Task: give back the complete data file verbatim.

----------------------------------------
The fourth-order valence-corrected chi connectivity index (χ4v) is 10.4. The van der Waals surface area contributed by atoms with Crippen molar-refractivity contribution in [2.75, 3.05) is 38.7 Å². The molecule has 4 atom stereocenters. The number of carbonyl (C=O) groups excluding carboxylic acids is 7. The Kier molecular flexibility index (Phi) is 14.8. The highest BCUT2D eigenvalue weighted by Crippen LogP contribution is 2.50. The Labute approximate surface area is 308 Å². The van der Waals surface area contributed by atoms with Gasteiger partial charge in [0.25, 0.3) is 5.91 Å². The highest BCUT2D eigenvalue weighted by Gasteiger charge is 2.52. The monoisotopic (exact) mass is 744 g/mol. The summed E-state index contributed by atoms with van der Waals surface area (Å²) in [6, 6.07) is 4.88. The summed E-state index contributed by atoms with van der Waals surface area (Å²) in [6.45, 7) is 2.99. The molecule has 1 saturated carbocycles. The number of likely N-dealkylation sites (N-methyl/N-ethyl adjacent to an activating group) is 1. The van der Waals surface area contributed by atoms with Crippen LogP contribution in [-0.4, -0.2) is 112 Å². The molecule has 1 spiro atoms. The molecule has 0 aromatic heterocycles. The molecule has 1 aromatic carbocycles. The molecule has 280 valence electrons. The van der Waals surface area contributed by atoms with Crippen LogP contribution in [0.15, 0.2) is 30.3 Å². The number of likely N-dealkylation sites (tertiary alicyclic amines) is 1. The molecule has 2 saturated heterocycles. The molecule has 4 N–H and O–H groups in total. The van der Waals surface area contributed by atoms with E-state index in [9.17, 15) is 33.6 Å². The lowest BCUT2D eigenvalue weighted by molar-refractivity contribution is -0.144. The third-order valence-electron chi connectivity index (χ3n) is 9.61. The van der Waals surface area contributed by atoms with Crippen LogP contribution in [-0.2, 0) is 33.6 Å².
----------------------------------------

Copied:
The fourth-order valence-corrected chi connectivity index (χ4v) is 10.4. The van der Waals surface area contributed by atoms with Crippen molar-refractivity contribution in [2.75, 3.05) is 38.7 Å². The molecule has 4 atom stereocenters. The number of carbonyl (C=O) groups excluding carboxylic acids is 7. The Kier molecular flexibility index (Phi) is 14.8. The highest BCUT2D eigenvalue weighted by Crippen LogP contribution is 2.50. The Labute approximate surface area is 308 Å². The van der Waals surface area contributed by atoms with Gasteiger partial charge in [0.25, 0.3) is 5.91 Å². The highest BCUT2D eigenvalue weighted by Gasteiger charge is 2.52. The monoisotopic (exact) mass is 744 g/mol. The summed E-state index contributed by atoms with van der Waals surface area (Å²) in [6, 6.07) is 4.88. The summed E-state index contributed by atoms with van der Waals surface area (Å²) in [6.45, 7) is 2.99. The molecule has 1 saturated carbocycles. The number of likely N-dealkylation sites (N-methyl/N-ethyl adjacent to an activating group) is 1. The van der Waals surface area contributed by atoms with Crippen LogP contribution in [-0.4, -0.2) is 112 Å². The molecule has 1 spiro atoms. The molecule has 0 aromatic heterocycles. The molecule has 1 aromatic carbocycles. The molecule has 280 valence electrons. The van der Waals surface area contributed by atoms with Crippen LogP contribution in [0.15, 0.2) is 30.3 Å². The number of likely N-dealkylation sites (tertiary alicyclic amines) is 1. The molecule has 2 saturated heterocycles. The molecule has 4 N–H and O–H groups in total. The van der Waals surface area contributed by atoms with E-state index in [9.17, 15) is 33.6 Å². The lowest BCUT2D eigenvalue weighted by molar-refractivity contribution is -0.144. The third-order valence-electron chi connectivity index (χ3n) is 9.61. The van der Waals surface area contributed by atoms with Crippen LogP contribution in [-0.2, 0) is 33.6 Å².